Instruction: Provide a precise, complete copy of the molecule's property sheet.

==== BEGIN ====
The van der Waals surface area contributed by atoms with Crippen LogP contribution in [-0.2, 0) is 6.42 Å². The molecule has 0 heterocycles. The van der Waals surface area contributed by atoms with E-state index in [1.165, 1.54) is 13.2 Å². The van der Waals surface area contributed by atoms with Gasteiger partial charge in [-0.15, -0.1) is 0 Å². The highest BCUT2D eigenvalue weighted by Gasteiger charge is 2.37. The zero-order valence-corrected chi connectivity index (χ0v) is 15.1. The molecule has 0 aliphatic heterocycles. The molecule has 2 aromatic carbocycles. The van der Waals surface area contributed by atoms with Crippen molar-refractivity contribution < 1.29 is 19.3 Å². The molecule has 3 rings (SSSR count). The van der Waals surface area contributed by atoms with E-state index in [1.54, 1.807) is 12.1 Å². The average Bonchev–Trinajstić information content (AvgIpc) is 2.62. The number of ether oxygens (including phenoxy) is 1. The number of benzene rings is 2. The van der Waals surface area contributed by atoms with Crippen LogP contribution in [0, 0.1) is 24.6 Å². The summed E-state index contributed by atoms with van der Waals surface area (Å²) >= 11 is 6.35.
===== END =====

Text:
The van der Waals surface area contributed by atoms with Crippen LogP contribution in [-0.2, 0) is 6.42 Å². The molecule has 0 heterocycles. The van der Waals surface area contributed by atoms with E-state index in [1.165, 1.54) is 13.2 Å². The van der Waals surface area contributed by atoms with Gasteiger partial charge in [-0.15, -0.1) is 0 Å². The highest BCUT2D eigenvalue weighted by Gasteiger charge is 2.37. The zero-order valence-corrected chi connectivity index (χ0v) is 15.1. The molecule has 0 aliphatic heterocycles. The molecule has 2 aromatic carbocycles. The van der Waals surface area contributed by atoms with Crippen molar-refractivity contribution < 1.29 is 19.3 Å². The molecule has 3 rings (SSSR count). The van der Waals surface area contributed by atoms with E-state index in [1.54, 1.807) is 12.1 Å². The average Bonchev–Trinajstić information content (AvgIpc) is 2.62. The number of ether oxygens (including phenoxy) is 1. The number of benzene rings is 2. The van der Waals surface area contributed by atoms with Crippen LogP contribution in [0, 0.1) is 24.6 Å². The summed E-state index contributed by atoms with van der Waals surface area (Å²) >= 11 is 6.35.